If a resident's income does not exceed 300% of the federal poverty guidelines, adjusted for family size, they may submit an application for an exemption to the employment security department. The long-term services and supports trust commission may also recommend other circumstances that qualify as hardship for the employment security department to consider.

HB 1598 - Concerning the payment of benefit units in the long-term services and supports trust program upon the death of a qualified individual.

 HB 1598 would pay out the unclaimed cash value of the long-term care benefits that belonged to a qualified person who has passed. 

The value of the benefit would be distributed to a designated beneficiary. 

Any person who paid into the fund for at least three years, and worked at least 500 hours during each of those years, would be eligible to have their unused benefits paid out to their beneficiaries following their deaths.

HB 1599 - Establishing an exemption from the payment of premiums to the long-term services and supports trust program for recent graduates.

HB 1599 would allow recent graduates to apply to opt-out of the long-term care tax. 

Beginning in 2023, anyone who graduated from high school or a two-year or four-year institution of higher education would have three years to acquire private long-term care insurance and submit an attestation to the employment security department. 

Anyone who does so would be qualified for a refund of any money they paid into the tax. Those who apply for exemptions would be permanently ineligible for coverage under the long-term care tax.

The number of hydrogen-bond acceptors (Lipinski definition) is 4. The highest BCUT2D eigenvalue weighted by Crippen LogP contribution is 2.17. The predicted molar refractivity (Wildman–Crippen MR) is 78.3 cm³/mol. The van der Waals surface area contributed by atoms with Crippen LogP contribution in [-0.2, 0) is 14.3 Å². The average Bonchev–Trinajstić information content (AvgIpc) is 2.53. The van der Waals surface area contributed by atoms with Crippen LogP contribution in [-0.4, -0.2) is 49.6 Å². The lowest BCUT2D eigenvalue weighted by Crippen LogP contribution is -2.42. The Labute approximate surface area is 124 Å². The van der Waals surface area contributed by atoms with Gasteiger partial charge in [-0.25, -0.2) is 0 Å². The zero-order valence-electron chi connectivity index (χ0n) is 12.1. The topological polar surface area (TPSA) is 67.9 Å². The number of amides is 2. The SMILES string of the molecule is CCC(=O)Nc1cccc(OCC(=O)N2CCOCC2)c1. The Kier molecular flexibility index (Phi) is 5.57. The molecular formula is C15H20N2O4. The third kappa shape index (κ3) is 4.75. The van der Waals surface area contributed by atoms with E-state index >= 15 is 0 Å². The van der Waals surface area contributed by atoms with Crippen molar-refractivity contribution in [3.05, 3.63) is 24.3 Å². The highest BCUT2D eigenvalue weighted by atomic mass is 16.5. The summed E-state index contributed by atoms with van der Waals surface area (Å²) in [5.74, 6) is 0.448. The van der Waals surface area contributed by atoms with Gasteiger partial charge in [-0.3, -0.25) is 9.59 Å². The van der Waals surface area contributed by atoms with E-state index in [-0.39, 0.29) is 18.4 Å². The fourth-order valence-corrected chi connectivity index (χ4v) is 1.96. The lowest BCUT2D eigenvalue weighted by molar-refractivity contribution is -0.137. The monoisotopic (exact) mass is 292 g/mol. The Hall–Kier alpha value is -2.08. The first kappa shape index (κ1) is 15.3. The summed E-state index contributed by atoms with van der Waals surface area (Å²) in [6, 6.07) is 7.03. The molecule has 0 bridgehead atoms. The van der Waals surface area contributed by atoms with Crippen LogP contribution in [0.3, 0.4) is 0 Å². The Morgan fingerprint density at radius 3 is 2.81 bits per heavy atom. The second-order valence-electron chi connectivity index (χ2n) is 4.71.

HB 1594 - Repealing the long-term services and supports trust program. 

HB 1594 would repeal the long-term care fund and all of its associated committees and amendments to Washington state law.

Transportation

HB 1602 - Completing outstanding financial obligations regarding the Tacoma Narrows toll bridge project. 

HB 1602 would pay the outstanding debts from the construction of the Tacoma Narrows Bridge. 

The proposed legislation would pay off the debt nearly a decade early by spending $672 million for outstanding principal and interest, $57 million for deferred sales tax on construction and $43 million loaned by the state to freeze toll rates.

The proposal would remove all tolls from the bridge within two years. 

HB 1608 - Identifying and removing barriers to employment with the Washington state ferries.

HB 1608 would identify, remove or amend provisions in existing collective bargaining agreements with Washington State Ferries (WSF) workers that may be creating unintentional barriers to hiring and retaining a more diverse workforce. Reviewed provisions would include seniority, work assignments and work shifts.

WSF has struggled to maintain its usual schedules due to challenges with understaffing and COVID-19. The organization is in the process of replacing 150 employees lost through retirements, or resignations after Washington's vaccine mandate went into effect. The ferry system said it is moving to a year-round hiring system after it previously only hired once a year.

Extreme weather

HB 1620 - Relating to responding to extreme weather events

HB 1620 would establish a grant program to help local governments effectively respond to extreme weather events.